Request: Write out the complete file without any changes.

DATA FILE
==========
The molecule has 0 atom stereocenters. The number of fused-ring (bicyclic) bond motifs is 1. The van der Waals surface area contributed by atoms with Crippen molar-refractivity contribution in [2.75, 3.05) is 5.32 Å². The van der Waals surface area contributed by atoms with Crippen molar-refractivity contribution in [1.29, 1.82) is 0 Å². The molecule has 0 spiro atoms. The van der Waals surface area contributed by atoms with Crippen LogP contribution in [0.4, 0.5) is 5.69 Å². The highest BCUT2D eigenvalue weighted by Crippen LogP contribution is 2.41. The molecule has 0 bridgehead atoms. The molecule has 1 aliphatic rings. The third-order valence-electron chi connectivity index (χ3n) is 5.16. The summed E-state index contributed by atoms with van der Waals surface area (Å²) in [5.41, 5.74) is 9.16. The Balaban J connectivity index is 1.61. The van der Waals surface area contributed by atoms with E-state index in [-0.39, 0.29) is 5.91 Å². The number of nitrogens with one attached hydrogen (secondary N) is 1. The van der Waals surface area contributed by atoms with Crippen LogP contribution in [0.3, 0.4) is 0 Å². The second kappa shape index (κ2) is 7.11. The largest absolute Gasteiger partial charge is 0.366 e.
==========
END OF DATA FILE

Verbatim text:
The molecule has 0 atom stereocenters. The number of fused-ring (bicyclic) bond motifs is 1. The van der Waals surface area contributed by atoms with Crippen molar-refractivity contribution in [2.75, 3.05) is 5.32 Å². The van der Waals surface area contributed by atoms with Crippen molar-refractivity contribution in [1.29, 1.82) is 0 Å². The molecule has 0 spiro atoms. The van der Waals surface area contributed by atoms with Crippen LogP contribution in [0.4, 0.5) is 5.69 Å². The highest BCUT2D eigenvalue weighted by Crippen LogP contribution is 2.41. The molecule has 0 bridgehead atoms. The molecule has 1 aliphatic rings. The third-order valence-electron chi connectivity index (χ3n) is 5.16. The summed E-state index contributed by atoms with van der Waals surface area (Å²) in [5.41, 5.74) is 9.16. The Balaban J connectivity index is 1.61. The van der Waals surface area contributed by atoms with E-state index in [-0.39, 0.29) is 5.91 Å². The number of nitrogens with one attached hydrogen (secondary N) is 1. The van der Waals surface area contributed by atoms with Crippen LogP contribution in [0.3, 0.4) is 0 Å². The second kappa shape index (κ2) is 7.11. The largest absolute Gasteiger partial charge is 0.366 e.